Gone With The Winds
Over the weekend, Lord Carey, former Archbishop of Canterbury, declared at a conference of the Anglican Church that the Church is “one generation away from extinction.” In Britain’s premier broadsheet, The Daily Telegraph, this was appropriately reported yesterday with the headline “Christianity at risk of dying out in a generation.” The weight of such a statement, coming from the former head of the Anglican Communion, that the church of which the Queen is the leader might very well go extinct within a generation, is such a profound argument that it cannot be comprehended at once.
More than a generation ago, T.S. Eliot had written how the Christian principles of British society were eroding and what its consequences would be (vide T.S. Eliot, “Christianity and Culture”). Most interestingly, Eliot wrote that people do not easily “believe that things will ever be different from what they are at the moment.” Yet Europe’s culture, which is the result of 2000 years of Christianity, is in the words of Eliot “advancing to something else,” as evidenced in the warning of Lord Carney.
The problem described by Lord Carey is, however, not a peculiar British issue. It affects all of Europe to varying degrees. It probably is even worse in the Lutheran north and post-communist east of Europe. Yet it is important to note that at the present stage, Europe has still a fully Christian culture. Irrespective of the majority of Europeans having abandoned faith, the resonance of that faith lingers on with society and will do so for a long time, even when the Church might go extinct.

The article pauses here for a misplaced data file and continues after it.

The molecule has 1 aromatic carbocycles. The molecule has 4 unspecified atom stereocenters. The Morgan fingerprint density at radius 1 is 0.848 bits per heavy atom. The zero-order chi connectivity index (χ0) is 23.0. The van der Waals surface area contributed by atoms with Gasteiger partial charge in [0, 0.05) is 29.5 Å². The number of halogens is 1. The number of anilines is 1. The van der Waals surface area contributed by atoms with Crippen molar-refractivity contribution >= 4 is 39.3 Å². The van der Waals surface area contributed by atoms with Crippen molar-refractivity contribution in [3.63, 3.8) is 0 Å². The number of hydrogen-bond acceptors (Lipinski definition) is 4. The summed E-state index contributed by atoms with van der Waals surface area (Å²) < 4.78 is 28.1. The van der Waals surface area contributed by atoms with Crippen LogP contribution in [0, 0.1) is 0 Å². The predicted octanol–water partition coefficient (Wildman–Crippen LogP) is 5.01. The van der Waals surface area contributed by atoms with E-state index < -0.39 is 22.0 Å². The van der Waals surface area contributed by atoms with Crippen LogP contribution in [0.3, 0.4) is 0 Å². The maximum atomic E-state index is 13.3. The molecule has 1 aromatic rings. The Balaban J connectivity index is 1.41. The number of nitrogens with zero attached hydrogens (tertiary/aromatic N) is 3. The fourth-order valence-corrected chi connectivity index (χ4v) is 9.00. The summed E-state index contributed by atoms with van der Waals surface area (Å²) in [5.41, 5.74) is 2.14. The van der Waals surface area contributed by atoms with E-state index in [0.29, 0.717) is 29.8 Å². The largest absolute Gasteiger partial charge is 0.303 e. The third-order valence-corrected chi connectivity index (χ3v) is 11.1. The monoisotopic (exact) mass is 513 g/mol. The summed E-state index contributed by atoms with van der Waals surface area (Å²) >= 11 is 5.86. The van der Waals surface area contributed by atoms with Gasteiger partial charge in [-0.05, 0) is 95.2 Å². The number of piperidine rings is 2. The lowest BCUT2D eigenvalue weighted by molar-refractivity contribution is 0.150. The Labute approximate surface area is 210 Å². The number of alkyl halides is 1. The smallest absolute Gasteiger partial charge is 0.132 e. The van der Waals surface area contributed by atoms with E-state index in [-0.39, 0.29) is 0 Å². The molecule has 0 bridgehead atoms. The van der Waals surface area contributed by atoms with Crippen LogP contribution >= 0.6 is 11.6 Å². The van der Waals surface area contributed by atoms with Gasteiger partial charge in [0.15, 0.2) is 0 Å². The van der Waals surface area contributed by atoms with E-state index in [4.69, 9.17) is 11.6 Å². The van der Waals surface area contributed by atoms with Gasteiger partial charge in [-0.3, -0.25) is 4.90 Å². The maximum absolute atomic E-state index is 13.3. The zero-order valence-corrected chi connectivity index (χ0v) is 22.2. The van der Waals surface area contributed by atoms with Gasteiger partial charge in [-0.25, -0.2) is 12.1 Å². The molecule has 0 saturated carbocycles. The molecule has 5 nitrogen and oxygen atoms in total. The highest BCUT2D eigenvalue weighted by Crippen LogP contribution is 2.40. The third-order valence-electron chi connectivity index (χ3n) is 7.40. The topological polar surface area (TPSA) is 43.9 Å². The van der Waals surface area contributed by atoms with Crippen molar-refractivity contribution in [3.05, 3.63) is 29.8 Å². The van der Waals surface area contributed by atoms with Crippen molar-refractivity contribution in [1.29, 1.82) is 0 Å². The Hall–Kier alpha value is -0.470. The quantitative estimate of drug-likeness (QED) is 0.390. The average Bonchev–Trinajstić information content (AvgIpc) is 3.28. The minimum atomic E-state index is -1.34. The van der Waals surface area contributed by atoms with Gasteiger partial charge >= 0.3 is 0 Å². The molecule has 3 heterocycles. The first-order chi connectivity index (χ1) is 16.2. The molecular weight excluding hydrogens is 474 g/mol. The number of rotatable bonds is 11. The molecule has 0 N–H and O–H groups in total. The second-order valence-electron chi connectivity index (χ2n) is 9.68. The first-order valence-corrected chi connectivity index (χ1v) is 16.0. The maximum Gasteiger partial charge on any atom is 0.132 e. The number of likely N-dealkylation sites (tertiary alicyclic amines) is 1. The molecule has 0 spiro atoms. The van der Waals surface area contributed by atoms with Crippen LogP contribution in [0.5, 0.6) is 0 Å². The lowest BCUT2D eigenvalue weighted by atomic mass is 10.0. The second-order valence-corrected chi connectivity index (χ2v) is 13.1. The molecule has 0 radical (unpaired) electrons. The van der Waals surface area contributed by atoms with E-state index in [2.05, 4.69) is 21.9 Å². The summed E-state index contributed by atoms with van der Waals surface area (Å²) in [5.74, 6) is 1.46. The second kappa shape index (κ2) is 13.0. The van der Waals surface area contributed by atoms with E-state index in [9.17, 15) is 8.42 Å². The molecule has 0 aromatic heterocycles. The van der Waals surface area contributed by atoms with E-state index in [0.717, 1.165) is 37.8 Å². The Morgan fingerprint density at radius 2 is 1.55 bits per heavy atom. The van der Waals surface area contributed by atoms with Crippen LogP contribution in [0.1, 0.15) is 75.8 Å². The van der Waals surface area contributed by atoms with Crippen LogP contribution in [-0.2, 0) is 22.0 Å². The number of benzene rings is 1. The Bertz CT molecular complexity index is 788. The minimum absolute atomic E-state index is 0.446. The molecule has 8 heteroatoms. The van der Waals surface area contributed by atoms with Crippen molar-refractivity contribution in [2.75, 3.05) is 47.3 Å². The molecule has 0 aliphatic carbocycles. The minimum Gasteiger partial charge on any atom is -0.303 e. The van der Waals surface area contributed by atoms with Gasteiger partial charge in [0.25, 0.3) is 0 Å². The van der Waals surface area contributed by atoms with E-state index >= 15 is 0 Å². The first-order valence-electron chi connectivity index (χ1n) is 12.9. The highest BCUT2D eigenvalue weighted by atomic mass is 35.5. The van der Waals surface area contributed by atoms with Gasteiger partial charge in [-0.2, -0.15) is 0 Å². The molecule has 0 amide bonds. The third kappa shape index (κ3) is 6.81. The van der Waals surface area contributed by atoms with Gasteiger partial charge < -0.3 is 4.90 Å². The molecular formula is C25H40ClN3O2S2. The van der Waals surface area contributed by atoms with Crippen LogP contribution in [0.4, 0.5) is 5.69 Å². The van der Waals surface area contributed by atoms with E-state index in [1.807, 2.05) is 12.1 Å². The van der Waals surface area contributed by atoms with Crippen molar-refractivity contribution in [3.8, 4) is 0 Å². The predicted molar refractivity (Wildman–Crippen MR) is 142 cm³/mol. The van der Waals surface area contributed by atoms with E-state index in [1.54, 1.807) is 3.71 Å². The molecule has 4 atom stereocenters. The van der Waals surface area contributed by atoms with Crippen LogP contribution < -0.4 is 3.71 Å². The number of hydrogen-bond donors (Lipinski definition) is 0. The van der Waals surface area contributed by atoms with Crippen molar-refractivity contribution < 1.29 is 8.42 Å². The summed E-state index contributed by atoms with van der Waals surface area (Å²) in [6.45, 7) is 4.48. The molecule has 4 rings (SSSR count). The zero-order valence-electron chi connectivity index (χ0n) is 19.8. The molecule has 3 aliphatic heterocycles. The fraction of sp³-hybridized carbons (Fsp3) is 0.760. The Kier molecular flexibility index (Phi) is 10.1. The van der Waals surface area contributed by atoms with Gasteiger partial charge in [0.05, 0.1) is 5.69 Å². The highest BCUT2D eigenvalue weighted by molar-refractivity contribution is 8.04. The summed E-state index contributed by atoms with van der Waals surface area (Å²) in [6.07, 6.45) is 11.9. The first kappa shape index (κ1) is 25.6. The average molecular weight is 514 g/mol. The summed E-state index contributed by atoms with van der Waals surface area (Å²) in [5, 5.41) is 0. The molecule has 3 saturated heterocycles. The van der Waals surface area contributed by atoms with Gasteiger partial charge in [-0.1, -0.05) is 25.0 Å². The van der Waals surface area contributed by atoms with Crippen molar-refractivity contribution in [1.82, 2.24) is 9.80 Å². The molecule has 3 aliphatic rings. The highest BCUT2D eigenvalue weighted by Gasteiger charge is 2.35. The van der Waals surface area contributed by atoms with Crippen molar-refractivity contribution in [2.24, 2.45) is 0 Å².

Yet with European culture ceasing to be nourished by Biblical principles, this resonance will eventually fade as well. And that will be the moment when the social practice in Europe will change. While it is speculation to answer the question what will supplant Christian Europe, C.S. Lewis’ work, “The Abolition of Man,” provides the interested reader with an answer to what will be lost.
From within, from inside Europe, the often miniscule societal changes from generation to generation do not occur to the contemporary man. Only in their aggregate are the changes apparent. Yet such perspective requires erudition and education, which many people do not have. To the outsider however, the changes I described are easily discernable.
Not even a year ago, Erdoğan Bayraktar, The Turkish Minister for Urban Planning and Environment, was quoted in Turkey’s premier newspaper Hürriyet with the following: “Christianity has ceased to be a religion. It has become a culture. That is not the same as a religion.” Again, a very profound statement, if you think about it.
To the outside observer, such as the devout Muslim in Turkey, the incremental changes in Europe are clearly visible. Bayraktar’s statement evidences the (probably terminal) decline of faith described by Lord Carney. Yet for the European, who is entirely secularized, and even the nominal Christian, who nonetheless does not have the slightest notion of what it means to have faith, the problem Lord Carey and Bayraktar describe is not an issue at all. It is thus a historical irony that those who understand Lord Carey are those outside of Europe, who know what he is talking about. Those inside, however, are blissfully unaware of that change and to what it will lead them. Mutantur omnia nos et mutamur in illis.